The opinion of the court was delivered by: David E. Peebles U.S. Magistrate Judge
The plaintiffs in this action, comprised of the State of New York as well as its Governor and Attorney General (collectively, the "State"), and the Counties of Madison and Oneida ("Counties"), have commenced this action challenging a determination by the United States Secretary of the Interior to take in excess of thirteen thousand acres of land into trust for the benefit of the Oneida Indian Nation of New York (the "OIN" or "Nation"), thereby removing the disputed land from the taxing and regulatory jurisdiction of both the State and the Counties as well as other municipalities within whose boundaries the land is situated. Plaintiffs challenge both the Secretary's decision, as unauthorized and unsupported, as well as the process by which that administrative determination was reached.
The plaintiffs have elicited the court's assistance on a number of fronts in connection with their challenge to the Secretary's determination.
The issues now presented include disputes over the documents withheld from the administrative record upon which the court will base its administrative review, a request for limited discovery in order to probe the fairness of the process leading up to the determination and the issue of OIN tribal recognition, and a determination of whether the Department of the Interior ("DOI") has fulfilled its obligation to comply with several requests by the plaintiffs pursuant to the Freedom of Information Act ("FOIA"), 5 U.S.C. § 552, for documents associated with the process.
Asserting that the DOI has complied with its obligations to produce the full administrative record required for purposes of the court's review and all of the documents requested under FOIA, and that the documents withheld from both productions are protected on the basis of various recognized grounds including the deliberative process privilege, attorney-client privilege, work product doctrine, and confidential business information ("CBI") privilege, and that the plaintiffs have failed to make the required showing necessary to overcome those privileges or to subject the agency to discovery, defendants oppose plaintiffs' motions.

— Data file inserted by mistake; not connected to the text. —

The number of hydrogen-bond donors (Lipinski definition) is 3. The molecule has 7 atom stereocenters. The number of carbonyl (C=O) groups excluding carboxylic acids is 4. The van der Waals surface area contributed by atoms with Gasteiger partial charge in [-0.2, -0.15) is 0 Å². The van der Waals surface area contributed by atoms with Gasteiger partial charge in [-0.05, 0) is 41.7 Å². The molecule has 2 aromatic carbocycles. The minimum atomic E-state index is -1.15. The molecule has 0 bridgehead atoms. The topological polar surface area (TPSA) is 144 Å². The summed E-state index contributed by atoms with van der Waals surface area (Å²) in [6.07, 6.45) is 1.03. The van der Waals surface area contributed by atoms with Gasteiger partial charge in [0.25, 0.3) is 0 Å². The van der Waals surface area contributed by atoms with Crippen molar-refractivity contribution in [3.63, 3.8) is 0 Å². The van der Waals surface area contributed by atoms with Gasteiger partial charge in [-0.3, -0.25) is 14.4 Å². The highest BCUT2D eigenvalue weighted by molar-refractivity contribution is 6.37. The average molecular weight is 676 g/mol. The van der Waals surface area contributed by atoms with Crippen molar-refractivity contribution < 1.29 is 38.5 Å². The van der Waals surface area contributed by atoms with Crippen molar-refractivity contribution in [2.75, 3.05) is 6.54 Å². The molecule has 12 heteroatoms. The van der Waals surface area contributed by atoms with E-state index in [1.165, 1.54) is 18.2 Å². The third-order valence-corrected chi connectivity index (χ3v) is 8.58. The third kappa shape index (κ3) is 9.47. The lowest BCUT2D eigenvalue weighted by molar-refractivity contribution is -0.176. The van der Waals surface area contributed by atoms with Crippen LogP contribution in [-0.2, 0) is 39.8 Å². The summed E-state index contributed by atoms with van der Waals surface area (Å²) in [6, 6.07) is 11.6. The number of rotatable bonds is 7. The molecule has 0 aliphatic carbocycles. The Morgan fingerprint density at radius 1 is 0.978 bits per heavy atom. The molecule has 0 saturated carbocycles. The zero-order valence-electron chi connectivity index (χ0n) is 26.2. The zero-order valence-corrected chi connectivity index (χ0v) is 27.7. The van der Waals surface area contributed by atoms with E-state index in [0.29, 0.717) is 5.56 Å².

For the reasons set forth below, I find that the court lacks jurisdiction to resolve plaintiffs' FOIA claims since such a determination would constitute a decision on the merits. With respect to plaintiffs' motion to compel production of documents for inclusion in the administrative record, I find that the deliberative process privilege no longer protects relevant documents from disclosure and that the Secretary is now obliged to provide plaintiffs with all documents withheld on the basis of that privilege and not subject to any other recognized privilege. Finally, I conclude that plaintiffs have sufficiently made the preliminary strong showing necessary to warrant leave to conduct limited discovery, although not to the extent sought by the plaintiffs.